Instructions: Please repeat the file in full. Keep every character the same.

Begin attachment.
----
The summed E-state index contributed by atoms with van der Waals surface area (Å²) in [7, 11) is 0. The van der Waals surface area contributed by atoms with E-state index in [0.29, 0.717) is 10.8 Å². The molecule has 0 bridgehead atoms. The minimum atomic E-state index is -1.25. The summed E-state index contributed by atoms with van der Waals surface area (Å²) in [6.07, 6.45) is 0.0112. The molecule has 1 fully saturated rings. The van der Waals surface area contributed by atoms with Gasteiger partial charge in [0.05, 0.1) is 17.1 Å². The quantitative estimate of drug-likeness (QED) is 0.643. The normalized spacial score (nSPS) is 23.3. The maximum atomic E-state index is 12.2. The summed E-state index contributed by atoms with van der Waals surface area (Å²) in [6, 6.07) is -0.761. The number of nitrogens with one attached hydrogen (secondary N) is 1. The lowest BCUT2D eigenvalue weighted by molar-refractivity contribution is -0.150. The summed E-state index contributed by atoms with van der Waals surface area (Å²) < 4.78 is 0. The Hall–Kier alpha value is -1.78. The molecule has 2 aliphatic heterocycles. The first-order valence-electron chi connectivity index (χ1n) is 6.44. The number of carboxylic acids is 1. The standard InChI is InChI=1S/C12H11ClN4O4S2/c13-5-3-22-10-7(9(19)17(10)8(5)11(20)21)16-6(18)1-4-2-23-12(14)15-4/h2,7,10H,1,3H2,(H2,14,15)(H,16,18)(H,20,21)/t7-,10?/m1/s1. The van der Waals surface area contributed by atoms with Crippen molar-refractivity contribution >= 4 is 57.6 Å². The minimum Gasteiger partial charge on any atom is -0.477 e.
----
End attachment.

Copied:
The summed E-state index contributed by atoms with van der Waals surface area (Å²) in [7, 11) is 0. The van der Waals surface area contributed by atoms with E-state index in [0.29, 0.717) is 10.8 Å². The molecule has 0 bridgehead atoms. The minimum atomic E-state index is -1.25. The summed E-state index contributed by atoms with van der Waals surface area (Å²) in [6.07, 6.45) is 0.0112. The molecule has 1 fully saturated rings. The van der Waals surface area contributed by atoms with Gasteiger partial charge in [0.05, 0.1) is 17.1 Å². The quantitative estimate of drug-likeness (QED) is 0.643. The normalized spacial score (nSPS) is 23.3. The maximum atomic E-state index is 12.2. The summed E-state index contributed by atoms with van der Waals surface area (Å²) in [6, 6.07) is -0.761. The number of nitrogens with one attached hydrogen (secondary N) is 1. The lowest BCUT2D eigenvalue weighted by molar-refractivity contribution is -0.150. The summed E-state index contributed by atoms with van der Waals surface area (Å²) < 4.78 is 0. The Hall–Kier alpha value is -1.78. The molecule has 2 aliphatic heterocycles. The first-order valence-electron chi connectivity index (χ1n) is 6.44. The number of carboxylic acids is 1. The standard InChI is InChI=1S/C12H11ClN4O4S2/c13-5-3-22-10-7(9(19)17(10)8(5)11(20)21)16-6(18)1-4-2-23-12(14)15-4/h2,7,10H,1,3H2,(H2,14,15)(H,16,18)(H,20,21)/t7-,10?/m1/s1. The van der Waals surface area contributed by atoms with Crippen molar-refractivity contribution >= 4 is 57.6 Å². The minimum Gasteiger partial charge on any atom is -0.477 e.